Anesthesiology & Pain Medicine >> Research >> Focus Areas >> Pain Medicine & Neuroscience >> Sepsis Outcomes and Aging: Role of Sleep Disruption and the Blood Brain Barrier
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Research Focus Areas:
Pain Medicine & Neuroscience

Sepsis Outcomes and Aging: Role of Sleep Disruption and the Blood Brain Barrier

Principal Investigators

Mark R. Opp, PhD (PI); William A. Banks, MD (co-investigator); Richard M. Raymond, PhD (co-investigator)

Description

The factors by which aging predisposes to critical illness are varied, complex, and not well understood. Sepsis annually kills hundreds of thousands of people in the US with associated hospital costs of billions of dollars. Of concern, sepsis incidence is increasing at more than 8% annually. Sepsis is considered a quintessential disease of old age because the incidence and mortality of severe sepsis increases exponentially as we age. Patients 65 and older account for 65% of all sepsis cases and age independently predicts sepsis mortality. Studies suggest that chronic inflammation contributes to increased morbidity and mortality in older adults. Among predisposing factors, two are underappreciated as contributing to chronic inflammation and sepsis outcomes in older adults: sleep fragmentation and blood brain barrier transport. Sleep of older adults is fragmented, and sleep disruption is associated with increased production of cytokines, including tumor necrosis factor (TNF). Aging increases the rate TNF is transported from blood-to-brain across the blood brain barrier (BBB), and TNF transported across the BBB can induce the production of more TNF within the brain. These observations suggest the intriguing hypothesis that aging, sleep fragmentation and alterations in BBB transport synergistically contribute to chronic neuroinflammation. We will test this hypothesis within the context of four Aims. We will use the well-characterized model of cecal ligation and puncture to induce sepsis in mice. We will determine the impact of aging and sleep fragmentation on sepsis outcomes (Aim 1) and quantify changes in cytokine profiles in brain and periphery (Aim 2). We will also quantify effects of aging and sleep fragmentation on the rate of TNF transport across the BBB and its accumulation in brain (Aim 3). Finally, we will inhibit cytokine actions in brain and determine effects on sepsis morbidity and mortality (Aim 4). Outcome measures for most experiments include symptoms of clinical illness (altered sleep, changes in brain temperature, reductions in water and food consumption, loss of body weight) and mortality. We have validated Luminex xMAP(R) technology for multiplex assay of cytokines from mouse brain. We will use this approach to quantify cytokine profiles in plasma and discrete brain regions (hypothalamus, hippocampus, brain stem) from the same animal. We will determine influx rates from blood-to-brain for TNF and ascertain the integrity of the BBB. Finally, we will antagonize TNF directly in brain and interfere with transcriptional regulation of TNF and other cytokines. To our knowledge, effects of aging, sleep fragmentation and alterations in BBB characteristics as determinants of sepsis outcomes have not been studied. Completion of this project will provide critical information that is currently lacking with respect to interactions among dynamic processes (aging, altered BBB parameters, sepsis) and predisposing factors (sleep fragmentation) that may contribute to negative outcomes in response to critical illness or injury.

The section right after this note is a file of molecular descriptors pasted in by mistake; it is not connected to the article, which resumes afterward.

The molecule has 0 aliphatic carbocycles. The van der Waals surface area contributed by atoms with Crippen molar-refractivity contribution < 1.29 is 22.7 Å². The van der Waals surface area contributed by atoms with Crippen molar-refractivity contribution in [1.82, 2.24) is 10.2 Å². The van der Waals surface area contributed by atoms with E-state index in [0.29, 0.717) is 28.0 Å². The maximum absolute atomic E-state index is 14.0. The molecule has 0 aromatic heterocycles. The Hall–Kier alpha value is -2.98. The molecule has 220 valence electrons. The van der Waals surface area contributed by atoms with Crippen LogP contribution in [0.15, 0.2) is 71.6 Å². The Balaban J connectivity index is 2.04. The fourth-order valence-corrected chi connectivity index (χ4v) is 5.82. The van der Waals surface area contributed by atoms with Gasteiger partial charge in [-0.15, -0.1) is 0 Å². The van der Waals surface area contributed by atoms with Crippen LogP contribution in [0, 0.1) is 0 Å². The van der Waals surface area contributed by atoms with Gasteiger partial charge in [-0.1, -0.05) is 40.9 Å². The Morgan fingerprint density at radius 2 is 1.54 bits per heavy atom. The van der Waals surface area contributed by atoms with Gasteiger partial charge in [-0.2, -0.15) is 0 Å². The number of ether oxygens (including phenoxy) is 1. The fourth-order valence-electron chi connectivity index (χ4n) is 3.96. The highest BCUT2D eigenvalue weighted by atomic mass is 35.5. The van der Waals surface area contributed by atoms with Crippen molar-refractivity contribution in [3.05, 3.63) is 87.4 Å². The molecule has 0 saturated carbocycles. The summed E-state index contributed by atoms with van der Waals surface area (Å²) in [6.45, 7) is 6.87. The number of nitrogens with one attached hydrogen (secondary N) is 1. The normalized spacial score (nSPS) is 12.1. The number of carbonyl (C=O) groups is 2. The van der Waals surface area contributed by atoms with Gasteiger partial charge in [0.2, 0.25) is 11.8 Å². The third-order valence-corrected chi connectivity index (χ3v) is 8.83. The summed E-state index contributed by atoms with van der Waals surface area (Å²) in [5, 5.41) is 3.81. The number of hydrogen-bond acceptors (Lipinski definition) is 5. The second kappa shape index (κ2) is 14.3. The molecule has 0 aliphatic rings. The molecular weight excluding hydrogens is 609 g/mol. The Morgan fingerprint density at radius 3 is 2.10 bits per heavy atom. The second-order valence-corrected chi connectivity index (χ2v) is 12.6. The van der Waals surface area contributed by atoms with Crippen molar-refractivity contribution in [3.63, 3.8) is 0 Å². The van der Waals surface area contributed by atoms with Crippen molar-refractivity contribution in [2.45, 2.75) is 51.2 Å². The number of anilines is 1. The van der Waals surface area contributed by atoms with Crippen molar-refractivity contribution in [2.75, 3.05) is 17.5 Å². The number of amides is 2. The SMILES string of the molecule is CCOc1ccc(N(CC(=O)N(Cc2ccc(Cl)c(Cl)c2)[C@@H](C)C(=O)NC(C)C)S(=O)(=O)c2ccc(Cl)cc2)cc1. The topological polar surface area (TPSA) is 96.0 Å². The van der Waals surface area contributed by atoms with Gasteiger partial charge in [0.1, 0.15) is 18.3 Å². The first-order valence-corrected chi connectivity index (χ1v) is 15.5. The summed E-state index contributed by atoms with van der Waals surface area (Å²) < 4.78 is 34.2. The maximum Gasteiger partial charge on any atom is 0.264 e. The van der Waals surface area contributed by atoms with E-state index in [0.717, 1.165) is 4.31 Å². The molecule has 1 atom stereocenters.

Public Health Relevance

Sepsis is the number 1 non-cardiac killer in hospitals and is particularly lethal in adults aged 65 and over. The reason why aging is associated with increased mortality in older adults is not well understood. We hypothesize that sleep problems in older adults produce inflammation, which in turn alters the ability of the brain to respond appropriately and predisposes patients to adverse sepsis outcomes. These sleep problems before the onset of sepsis are compounded by the severe sleep disruption that occurs while patients are in the ICU.